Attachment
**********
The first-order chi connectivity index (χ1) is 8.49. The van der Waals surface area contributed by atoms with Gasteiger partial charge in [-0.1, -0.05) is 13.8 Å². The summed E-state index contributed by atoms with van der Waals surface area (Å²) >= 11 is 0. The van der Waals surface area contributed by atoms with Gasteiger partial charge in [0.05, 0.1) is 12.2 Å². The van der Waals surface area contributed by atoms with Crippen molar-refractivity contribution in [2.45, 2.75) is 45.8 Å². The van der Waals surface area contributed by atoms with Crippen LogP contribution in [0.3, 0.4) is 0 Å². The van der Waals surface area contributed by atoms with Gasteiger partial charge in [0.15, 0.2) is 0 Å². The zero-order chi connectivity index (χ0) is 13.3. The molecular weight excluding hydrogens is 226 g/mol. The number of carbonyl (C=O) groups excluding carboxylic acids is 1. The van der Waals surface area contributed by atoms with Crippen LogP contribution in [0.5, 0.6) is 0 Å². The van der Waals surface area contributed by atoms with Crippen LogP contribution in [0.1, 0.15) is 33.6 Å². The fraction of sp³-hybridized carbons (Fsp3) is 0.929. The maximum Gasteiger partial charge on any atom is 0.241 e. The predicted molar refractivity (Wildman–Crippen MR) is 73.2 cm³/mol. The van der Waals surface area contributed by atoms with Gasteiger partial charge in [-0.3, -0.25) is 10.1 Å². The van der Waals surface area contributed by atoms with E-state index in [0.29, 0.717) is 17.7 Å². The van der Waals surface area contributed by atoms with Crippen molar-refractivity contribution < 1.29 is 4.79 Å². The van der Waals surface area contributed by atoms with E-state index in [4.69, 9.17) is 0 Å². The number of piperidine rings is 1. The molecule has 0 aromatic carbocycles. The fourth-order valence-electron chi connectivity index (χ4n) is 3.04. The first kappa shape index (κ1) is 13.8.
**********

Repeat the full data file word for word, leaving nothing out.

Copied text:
The first-order chi connectivity index (χ1) is 8.49. The van der Waals surface area contributed by atoms with Gasteiger partial charge in [-0.1, -0.05) is 13.8 Å². The summed E-state index contributed by atoms with van der Waals surface area (Å²) >= 11 is 0. The van der Waals surface area contributed by atoms with Gasteiger partial charge in [0.05, 0.1) is 12.2 Å². The van der Waals surface area contributed by atoms with Crippen molar-refractivity contribution in [2.45, 2.75) is 45.8 Å². The van der Waals surface area contributed by atoms with Crippen LogP contribution in [0.3, 0.4) is 0 Å². The van der Waals surface area contributed by atoms with Gasteiger partial charge in [0.15, 0.2) is 0 Å². The zero-order chi connectivity index (χ0) is 13.3. The molecular weight excluding hydrogens is 226 g/mol. The number of carbonyl (C=O) groups excluding carboxylic acids is 1. The van der Waals surface area contributed by atoms with Crippen LogP contribution in [0.5, 0.6) is 0 Å². The van der Waals surface area contributed by atoms with Crippen LogP contribution in [0.1, 0.15) is 33.6 Å². The fraction of sp³-hybridized carbons (Fsp3) is 0.929. The maximum Gasteiger partial charge on any atom is 0.241 e. The predicted molar refractivity (Wildman–Crippen MR) is 73.2 cm³/mol. The van der Waals surface area contributed by atoms with Gasteiger partial charge in [-0.3, -0.25) is 10.1 Å². The van der Waals surface area contributed by atoms with E-state index in [0.29, 0.717) is 17.7 Å². The van der Waals surface area contributed by atoms with Crippen molar-refractivity contribution < 1.29 is 4.79 Å². The van der Waals surface area contributed by atoms with E-state index in [4.69, 9.17) is 0 Å². The number of piperidine rings is 1. The molecule has 0 aromatic carbocycles. The fourth-order valence-electron chi connectivity index (χ4n) is 3.04. The first kappa shape index (κ1) is 13.8.